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Updates: Frank Jacobs, Mark Trail, Matt Bors

Updating some items that were posted here earlier.

photo via Doug Gilford

The New York Times has printed their obituary for Frank Jacobs.

Frank Jacobs, an inventive satirist who in his 57 years at Mad magazine mocked popular culture and politics, often in pitch-perfect verse and lyrics, died on April 5 in Tarzana, Calif…

Mr. Jacobs brought a quick wit, a deep well of ideas and a love of rhyming to Mad in 1957, becoming one of that smart-alecky humor magazine’s most prolific contributors, especially during the 1960s and ’70s, when it was at the peak of its irreverence and its cultural influence…

Mr. Jacobs was, a former colleague said, “the best writer Mad magazine ever had.”


© North America Syndicate

We marked Trail’s 75th anniversary early, Comics Kingdom marks it on the right day.

Mark has been through a lot in 75 years! He moved to the Lost Forest, finally married the love of his life, Cherry Davis, in 1993– 47 years after they first met!– adopted our favorite orphan, Rusty, punched out an incalculable number of poachers, polluters, and other anti-conservationists, all while teaching his readers about important issues impacting nature and the environment!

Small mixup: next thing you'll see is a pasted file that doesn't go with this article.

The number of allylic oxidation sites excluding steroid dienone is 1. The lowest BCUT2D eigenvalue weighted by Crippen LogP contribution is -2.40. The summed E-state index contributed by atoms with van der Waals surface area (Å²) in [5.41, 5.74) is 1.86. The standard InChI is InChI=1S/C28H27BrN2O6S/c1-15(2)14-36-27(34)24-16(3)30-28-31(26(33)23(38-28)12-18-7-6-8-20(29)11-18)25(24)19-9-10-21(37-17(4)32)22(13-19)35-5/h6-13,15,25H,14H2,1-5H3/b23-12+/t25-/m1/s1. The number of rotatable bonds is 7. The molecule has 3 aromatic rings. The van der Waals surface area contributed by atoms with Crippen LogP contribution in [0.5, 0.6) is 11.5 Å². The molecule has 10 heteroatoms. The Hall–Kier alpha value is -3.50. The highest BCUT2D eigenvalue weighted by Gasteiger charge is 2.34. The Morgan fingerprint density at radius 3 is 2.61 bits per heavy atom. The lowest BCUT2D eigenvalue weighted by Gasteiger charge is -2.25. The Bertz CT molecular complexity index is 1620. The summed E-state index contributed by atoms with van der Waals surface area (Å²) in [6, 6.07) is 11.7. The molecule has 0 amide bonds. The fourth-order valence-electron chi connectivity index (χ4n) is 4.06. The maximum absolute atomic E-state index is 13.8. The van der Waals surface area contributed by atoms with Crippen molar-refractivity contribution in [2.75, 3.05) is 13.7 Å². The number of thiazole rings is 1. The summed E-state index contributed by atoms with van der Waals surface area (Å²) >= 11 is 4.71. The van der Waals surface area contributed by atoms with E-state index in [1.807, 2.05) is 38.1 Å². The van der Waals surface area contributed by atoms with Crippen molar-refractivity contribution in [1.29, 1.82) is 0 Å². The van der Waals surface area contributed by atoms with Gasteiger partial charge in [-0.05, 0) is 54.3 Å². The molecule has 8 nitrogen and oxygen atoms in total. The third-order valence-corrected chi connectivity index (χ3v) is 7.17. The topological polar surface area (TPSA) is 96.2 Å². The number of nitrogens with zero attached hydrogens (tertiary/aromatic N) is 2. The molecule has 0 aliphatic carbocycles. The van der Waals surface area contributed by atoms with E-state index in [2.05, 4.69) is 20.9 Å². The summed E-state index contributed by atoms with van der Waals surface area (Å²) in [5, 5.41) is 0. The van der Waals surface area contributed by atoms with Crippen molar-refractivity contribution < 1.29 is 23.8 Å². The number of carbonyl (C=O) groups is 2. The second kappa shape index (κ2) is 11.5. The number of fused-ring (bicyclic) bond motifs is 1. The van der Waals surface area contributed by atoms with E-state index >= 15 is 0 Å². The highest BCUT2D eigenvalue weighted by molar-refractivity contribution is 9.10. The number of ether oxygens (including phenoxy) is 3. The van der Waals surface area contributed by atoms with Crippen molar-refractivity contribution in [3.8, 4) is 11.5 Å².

The Gainesville Sun, Mark Trail‘s home paper, also celebrates – with a Jules interview.

“There was a hero who cared about nature and science under here who values his connection to the world around him,” Rivera told The Times. “This is a guy who cares about nature so much he’s willing to throw hands about it. Mark Trail became my perfect project, and I decided to fight for him as hard as I could.”


© Matt Bors

The alternative Portland Mercury caught up with Matt Bors to interview him about his now-in-the-past editorial cartooning career and what he plans for the future.

I was motivated from the beginning to say something political about what was going on—originally, that was the Iraq war, and that turned into other things over the years. I had grown tired of it at various points in time, because following the news and social media constantly can be pretty draining. But I was pretty successful and fairly good at it, so it became automatic for me to do it every week.

I had a lot more clients back in the day, too. A lot more papers ran me in the early 2000s, and it’s been kind of a steady decline. In the last 10 years, I’ve probably had more success in my career in a way—certainly more visibility online and all that—but fewer paying outlets where my stuff was running.

The Nib has become a huge part of my career and work life. I’m running The Nib almost full-time—that needs my attention, and I love publishing it.


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